Freedom and Distribution of Power

In his book The Power in the People, first published in 1949, Morley undertook to discover the bases of the Anglo-American social form (in the Spenglerian sense), realized as a constitutional, republican, and federal system. He began with a discussion of the different bearing of the words “freedom” and “liberty”—one which is still worth our attention. In Morley’s view, “freedom” refers to status and condition; unlike “liberty,” it did not especially involve the use of reason. A thing might be seen as “free” of physical restraint, but being “at liberty” entailed the added dimension of reasoned choice within a moral framework. This made self-control and responsibility essential preconditions of liberty. To ground a workable system of government on liberty was no easy task. But given the covenantal and Puritan background, Americans had much experience with agreeing to live together under set rules. Morley saw early American history as littered with actual, concrete social contracts—as against hypothetical ones depicted by political philosophers. Here, rather interestingly, Morley says some unexpectedly favorable words on the realism of Jean-Jacques Rousseau’s version of the social contract.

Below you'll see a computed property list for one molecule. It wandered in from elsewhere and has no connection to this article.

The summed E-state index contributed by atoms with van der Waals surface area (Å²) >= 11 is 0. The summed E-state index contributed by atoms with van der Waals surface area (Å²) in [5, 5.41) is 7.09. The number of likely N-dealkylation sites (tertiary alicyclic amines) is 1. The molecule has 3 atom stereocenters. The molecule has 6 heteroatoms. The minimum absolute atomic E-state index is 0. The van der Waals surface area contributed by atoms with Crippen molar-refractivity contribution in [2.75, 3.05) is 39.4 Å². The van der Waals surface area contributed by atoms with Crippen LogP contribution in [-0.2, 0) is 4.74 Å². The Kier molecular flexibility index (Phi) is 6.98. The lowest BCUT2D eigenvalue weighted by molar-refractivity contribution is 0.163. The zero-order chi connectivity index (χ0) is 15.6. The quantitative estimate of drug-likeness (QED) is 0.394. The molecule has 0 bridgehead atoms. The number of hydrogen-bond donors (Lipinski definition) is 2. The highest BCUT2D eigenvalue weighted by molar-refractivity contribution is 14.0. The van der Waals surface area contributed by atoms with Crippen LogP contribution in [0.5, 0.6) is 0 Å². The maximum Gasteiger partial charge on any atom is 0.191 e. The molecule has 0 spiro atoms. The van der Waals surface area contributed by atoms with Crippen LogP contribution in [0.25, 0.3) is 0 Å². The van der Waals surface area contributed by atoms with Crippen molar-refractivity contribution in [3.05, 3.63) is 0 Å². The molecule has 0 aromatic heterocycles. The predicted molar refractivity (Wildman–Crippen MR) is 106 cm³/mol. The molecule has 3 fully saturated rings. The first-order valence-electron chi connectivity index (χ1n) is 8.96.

For Morley, the state is not society. A state differed from other institutions and was “a projection of power” into time as well as space. One concrete result was “a war system” supplying a motive for a state “constantly to enlarge its power ‘in self-defense.’” And the state magnified its power during war, even though war might lead to its own institutional death. Total war was thus the shortest path to the total state. Yet the state was “a physical and not a moral instrument,” even if its “artificial immortality” lent it “spurious authority” as an idol to be worshiped. For Morley, growing statism was both symptom and sign of social decay.

The Primacy of the Domestic

Morley had a deep sense that domestic policy should come first. It seemed clear to him that ambitious foreign policy eroded good order and undermined existing institutions. His essay “American Republic vs. American Empire,” published in the first issue of Modern Age in 1957 (and covertly endorsed by Russell Kirk’s inaugural editorial), focused on the institutional strains of the Cold War system including centralization of power, rise of the executive, and an economy increasingly dependent on war orders. [2] An imperial role was creating intolerable contradictions between America’s system of checks and balances and the centralized and rapid decision-making necessary for empire. To set out on such a course without honestly facing the issue was to invite the rule of a bureaucratic oligarchy and an elective Caesar. We would have to fit our institutions to the imperial mission, or renounce empire.